geared toward renters. Go figure! But I did appreciate that, even though she apparently had landlords that let her do whatever she wanted. One of the biggest pieces of advice Smith gives in her book is to not take decorating advice from someone whose sense of style you don't share. The pictures of her house in the book look exactly like Pinterest circa 2011-2012, and her current Instagram is full of  shiplap and she is clearly terrified of any color other than white. She is ALL about the trends. Safe to say, we don't share the same style, so in taking her own advice, I shouldn't take her advice. Ha! There was really nothing in this book that stuck out to me. I liked her bits about not worrying if your furniture is older or damaged and embracing imperfection, but I just found her annoying and kind of cringey. She drove around town taking pictures of houses with paint colors she liked, and then knocked on doors asking what color their exterior paint is. That, in my opinion, was crossing some lines, but whatever.

BOTTOM LINE--should you read it? Skip it. You already know everything you're going to read.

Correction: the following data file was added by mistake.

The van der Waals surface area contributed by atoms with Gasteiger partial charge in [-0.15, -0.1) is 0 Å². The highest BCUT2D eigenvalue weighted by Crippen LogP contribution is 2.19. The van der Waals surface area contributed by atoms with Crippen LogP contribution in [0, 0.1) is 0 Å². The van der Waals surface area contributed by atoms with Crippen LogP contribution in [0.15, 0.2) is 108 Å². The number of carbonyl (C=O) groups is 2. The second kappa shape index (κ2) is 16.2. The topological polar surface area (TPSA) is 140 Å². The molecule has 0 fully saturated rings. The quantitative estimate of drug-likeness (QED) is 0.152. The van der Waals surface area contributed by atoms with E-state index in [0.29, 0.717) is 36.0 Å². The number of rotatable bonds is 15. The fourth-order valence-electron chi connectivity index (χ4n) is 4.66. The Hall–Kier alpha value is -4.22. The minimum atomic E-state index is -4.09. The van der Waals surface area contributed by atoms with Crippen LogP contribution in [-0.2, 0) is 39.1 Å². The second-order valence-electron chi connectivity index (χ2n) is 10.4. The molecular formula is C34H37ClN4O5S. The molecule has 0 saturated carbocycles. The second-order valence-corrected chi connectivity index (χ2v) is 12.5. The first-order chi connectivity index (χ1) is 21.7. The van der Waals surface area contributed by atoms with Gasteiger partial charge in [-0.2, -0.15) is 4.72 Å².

For fans of: Pinterest, interior design, Young House Love, gallery walls

The Princess Bride by William Goldman--5 stars: I've seen the movie a dozen times, but I had never read the book. My friend started a book club, and this was our first book. It was FANTASTIC. I've seen the movie so much that I knew the story line, but the book goes deeper into the background of the characters. It also adds a weird element of Goldman speaking as himself, pretending that The Princess Bride is actually a very old book written by S. Morgenstern that he's abridging. It gets slightly convoluted at times and you're not sure what's true and what isn't it, but it's clever, charming, witty, funny, and just so good. I highly recommend it. It was also interesting to learn that Goldman wrote the screenplay as well, which means the movie is very true to the book, which is always a pleasant surprise.

BOTTOM LINE--should you read it? AS YOU WISH.

For fans of: The Princess Bride, Monty Python, sword fights, quoting HALLO, MY NAME IS INIGO MONTOYA, YOU KILLED MY FATHER. PREPARE TO DIE.